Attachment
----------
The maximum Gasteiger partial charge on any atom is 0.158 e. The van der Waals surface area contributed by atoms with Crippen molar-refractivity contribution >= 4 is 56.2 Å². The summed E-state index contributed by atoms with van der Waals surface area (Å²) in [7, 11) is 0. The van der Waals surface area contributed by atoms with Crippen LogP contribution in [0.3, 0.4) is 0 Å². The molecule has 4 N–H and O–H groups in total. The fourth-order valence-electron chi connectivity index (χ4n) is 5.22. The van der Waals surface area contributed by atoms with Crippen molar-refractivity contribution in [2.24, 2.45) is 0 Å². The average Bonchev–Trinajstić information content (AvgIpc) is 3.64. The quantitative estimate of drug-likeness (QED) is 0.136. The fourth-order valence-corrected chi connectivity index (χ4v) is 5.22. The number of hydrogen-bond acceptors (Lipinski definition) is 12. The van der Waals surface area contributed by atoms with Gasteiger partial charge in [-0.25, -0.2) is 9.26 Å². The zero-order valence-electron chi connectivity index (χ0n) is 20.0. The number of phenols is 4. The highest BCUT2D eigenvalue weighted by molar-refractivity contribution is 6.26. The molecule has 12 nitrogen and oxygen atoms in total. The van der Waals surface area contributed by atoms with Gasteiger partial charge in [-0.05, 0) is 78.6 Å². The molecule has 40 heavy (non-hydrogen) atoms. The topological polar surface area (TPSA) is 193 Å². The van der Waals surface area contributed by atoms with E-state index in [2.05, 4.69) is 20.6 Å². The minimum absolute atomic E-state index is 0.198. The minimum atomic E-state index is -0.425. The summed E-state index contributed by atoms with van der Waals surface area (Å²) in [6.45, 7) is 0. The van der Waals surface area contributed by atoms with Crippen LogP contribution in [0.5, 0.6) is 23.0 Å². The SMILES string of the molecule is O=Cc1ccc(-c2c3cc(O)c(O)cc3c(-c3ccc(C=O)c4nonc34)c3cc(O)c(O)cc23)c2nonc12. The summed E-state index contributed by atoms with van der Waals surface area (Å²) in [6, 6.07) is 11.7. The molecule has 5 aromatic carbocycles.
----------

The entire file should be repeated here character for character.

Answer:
The maximum Gasteiger partial charge on any atom is 0.158 e. The van der Waals surface area contributed by atoms with Crippen molar-refractivity contribution >= 4 is 56.2 Å². The summed E-state index contributed by atoms with van der Waals surface area (Å²) in [7, 11) is 0. The van der Waals surface area contributed by atoms with Crippen LogP contribution in [0.3, 0.4) is 0 Å². The molecule has 4 N–H and O–H groups in total. The fourth-order valence-electron chi connectivity index (χ4n) is 5.22. The van der Waals surface area contributed by atoms with Crippen molar-refractivity contribution in [2.24, 2.45) is 0 Å². The average Bonchev–Trinajstić information content (AvgIpc) is 3.64. The quantitative estimate of drug-likeness (QED) is 0.136. The fourth-order valence-corrected chi connectivity index (χ4v) is 5.22. The number of hydrogen-bond acceptors (Lipinski definition) is 12. The van der Waals surface area contributed by atoms with Gasteiger partial charge in [-0.25, -0.2) is 9.26 Å². The zero-order valence-electron chi connectivity index (χ0n) is 20.0. The number of phenols is 4. The highest BCUT2D eigenvalue weighted by molar-refractivity contribution is 6.26. The molecule has 12 nitrogen and oxygen atoms in total. The van der Waals surface area contributed by atoms with Gasteiger partial charge in [-0.05, 0) is 78.6 Å². The molecule has 40 heavy (non-hydrogen) atoms. The topological polar surface area (TPSA) is 193 Å². The van der Waals surface area contributed by atoms with E-state index in [2.05, 4.69) is 20.6 Å². The minimum absolute atomic E-state index is 0.198. The minimum atomic E-state index is -0.425. The summed E-state index contributed by atoms with van der Waals surface area (Å²) in [6.45, 7) is 0. The van der Waals surface area contributed by atoms with Crippen LogP contribution in [0.5, 0.6) is 23.0 Å². The SMILES string of the molecule is O=Cc1ccc(-c2c3cc(O)c(O)cc3c(-c3ccc(C=O)c4nonc34)c3cc(O)c(O)cc23)c2nonc12. The summed E-state index contributed by atoms with van der Waals surface area (Å²) in [6, 6.07) is 11.7. The molecule has 5 aromatic carbocycles.